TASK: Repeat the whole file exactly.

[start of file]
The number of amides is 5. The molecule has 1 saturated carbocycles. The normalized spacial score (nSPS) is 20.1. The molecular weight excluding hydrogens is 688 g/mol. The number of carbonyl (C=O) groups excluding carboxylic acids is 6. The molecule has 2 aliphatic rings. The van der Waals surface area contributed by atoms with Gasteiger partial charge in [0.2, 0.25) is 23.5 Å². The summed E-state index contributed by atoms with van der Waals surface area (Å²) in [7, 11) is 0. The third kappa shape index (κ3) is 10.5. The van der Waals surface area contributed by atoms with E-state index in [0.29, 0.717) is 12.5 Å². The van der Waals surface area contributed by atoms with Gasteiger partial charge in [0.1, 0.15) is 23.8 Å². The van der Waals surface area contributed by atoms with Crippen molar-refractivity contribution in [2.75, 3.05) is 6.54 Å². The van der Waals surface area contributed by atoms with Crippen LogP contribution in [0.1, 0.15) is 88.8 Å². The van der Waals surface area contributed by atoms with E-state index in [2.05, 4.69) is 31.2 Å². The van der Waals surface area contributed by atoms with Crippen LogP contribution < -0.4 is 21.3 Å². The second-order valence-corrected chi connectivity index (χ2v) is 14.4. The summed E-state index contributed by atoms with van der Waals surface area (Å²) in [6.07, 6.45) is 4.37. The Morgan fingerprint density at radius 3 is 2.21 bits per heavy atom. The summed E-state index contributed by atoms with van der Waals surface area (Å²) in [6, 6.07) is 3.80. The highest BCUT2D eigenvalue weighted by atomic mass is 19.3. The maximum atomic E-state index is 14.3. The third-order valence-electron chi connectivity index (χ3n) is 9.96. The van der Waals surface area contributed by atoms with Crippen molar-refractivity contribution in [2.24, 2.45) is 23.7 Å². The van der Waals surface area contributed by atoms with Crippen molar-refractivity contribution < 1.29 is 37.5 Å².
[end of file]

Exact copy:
The number of amides is 5. The molecule has 1 saturated carbocycles. The normalized spacial score (nSPS) is 20.1. The molecular weight excluding hydrogens is 688 g/mol. The number of carbonyl (C=O) groups excluding carboxylic acids is 6. The molecule has 2 aliphatic rings. The van der Waals surface area contributed by atoms with Gasteiger partial charge in [0.2, 0.25) is 23.5 Å². The summed E-state index contributed by atoms with van der Waals surface area (Å²) in [7, 11) is 0. The third kappa shape index (κ3) is 10.5. The van der Waals surface area contributed by atoms with E-state index in [0.29, 0.717) is 12.5 Å². The van der Waals surface area contributed by atoms with Gasteiger partial charge in [0.1, 0.15) is 23.8 Å². The van der Waals surface area contributed by atoms with Crippen molar-refractivity contribution in [2.75, 3.05) is 6.54 Å². The van der Waals surface area contributed by atoms with Crippen LogP contribution in [0.1, 0.15) is 88.8 Å². The van der Waals surface area contributed by atoms with E-state index in [2.05, 4.69) is 31.2 Å². The van der Waals surface area contributed by atoms with Crippen LogP contribution < -0.4 is 21.3 Å². The second-order valence-corrected chi connectivity index (χ2v) is 14.4. The summed E-state index contributed by atoms with van der Waals surface area (Å²) in [6.07, 6.45) is 4.37. The Morgan fingerprint density at radius 3 is 2.21 bits per heavy atom. The summed E-state index contributed by atoms with van der Waals surface area (Å²) in [6, 6.07) is 3.80. The highest BCUT2D eigenvalue weighted by atomic mass is 19.3. The maximum atomic E-state index is 14.3. The third-order valence-electron chi connectivity index (χ3n) is 9.96. The van der Waals surface area contributed by atoms with Crippen molar-refractivity contribution in [2.24, 2.45) is 23.7 Å². The van der Waals surface area contributed by atoms with Crippen molar-refractivity contribution < 1.29 is 37.5 Å².